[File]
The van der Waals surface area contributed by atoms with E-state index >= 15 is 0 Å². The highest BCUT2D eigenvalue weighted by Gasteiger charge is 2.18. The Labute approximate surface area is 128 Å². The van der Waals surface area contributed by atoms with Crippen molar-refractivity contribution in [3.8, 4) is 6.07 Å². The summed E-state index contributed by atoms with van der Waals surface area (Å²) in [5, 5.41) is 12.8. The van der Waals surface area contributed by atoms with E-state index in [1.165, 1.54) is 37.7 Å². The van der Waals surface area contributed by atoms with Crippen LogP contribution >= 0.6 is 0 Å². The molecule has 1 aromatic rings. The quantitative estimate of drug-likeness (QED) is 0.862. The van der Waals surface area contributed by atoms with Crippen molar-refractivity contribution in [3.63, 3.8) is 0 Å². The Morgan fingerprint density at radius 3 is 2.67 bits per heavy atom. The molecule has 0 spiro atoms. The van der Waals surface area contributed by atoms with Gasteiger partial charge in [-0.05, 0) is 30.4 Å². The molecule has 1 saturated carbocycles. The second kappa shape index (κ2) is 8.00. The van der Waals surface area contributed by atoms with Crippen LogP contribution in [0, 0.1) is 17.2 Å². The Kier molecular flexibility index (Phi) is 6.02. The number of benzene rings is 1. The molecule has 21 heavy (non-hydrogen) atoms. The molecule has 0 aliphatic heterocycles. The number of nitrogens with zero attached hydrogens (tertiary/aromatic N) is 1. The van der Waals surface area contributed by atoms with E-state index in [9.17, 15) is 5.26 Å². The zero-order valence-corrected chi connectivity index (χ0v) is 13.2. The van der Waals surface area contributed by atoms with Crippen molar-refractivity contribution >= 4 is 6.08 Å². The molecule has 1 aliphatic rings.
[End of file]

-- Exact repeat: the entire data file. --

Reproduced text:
The van der Waals surface area contributed by atoms with E-state index >= 15 is 0 Å². The highest BCUT2D eigenvalue weighted by Gasteiger charge is 2.18. The Labute approximate surface area is 128 Å². The van der Waals surface area contributed by atoms with Crippen molar-refractivity contribution in [3.8, 4) is 6.07 Å². The summed E-state index contributed by atoms with van der Waals surface area (Å²) in [5, 5.41) is 12.8. The van der Waals surface area contributed by atoms with E-state index in [1.165, 1.54) is 37.7 Å². The van der Waals surface area contributed by atoms with Crippen LogP contribution >= 0.6 is 0 Å². The molecule has 1 aromatic rings. The quantitative estimate of drug-likeness (QED) is 0.862. The van der Waals surface area contributed by atoms with Crippen molar-refractivity contribution in [3.63, 3.8) is 0 Å². The Morgan fingerprint density at radius 3 is 2.67 bits per heavy atom. The molecule has 0 spiro atoms. The van der Waals surface area contributed by atoms with Gasteiger partial charge in [-0.05, 0) is 30.4 Å². The molecule has 1 saturated carbocycles. The second kappa shape index (κ2) is 8.00. The van der Waals surface area contributed by atoms with Crippen LogP contribution in [0, 0.1) is 17.2 Å². The Kier molecular flexibility index (Phi) is 6.02. The number of benzene rings is 1. The molecule has 21 heavy (non-hydrogen) atoms. The molecule has 0 aliphatic heterocycles. The number of nitrogens with zero attached hydrogens (tertiary/aromatic N) is 1. The van der Waals surface area contributed by atoms with E-state index in [9.17, 15) is 5.26 Å². The zero-order valence-corrected chi connectivity index (χ0v) is 13.2. The van der Waals surface area contributed by atoms with Crippen molar-refractivity contribution >= 4 is 6.08 Å². The molecule has 1 aliphatic rings.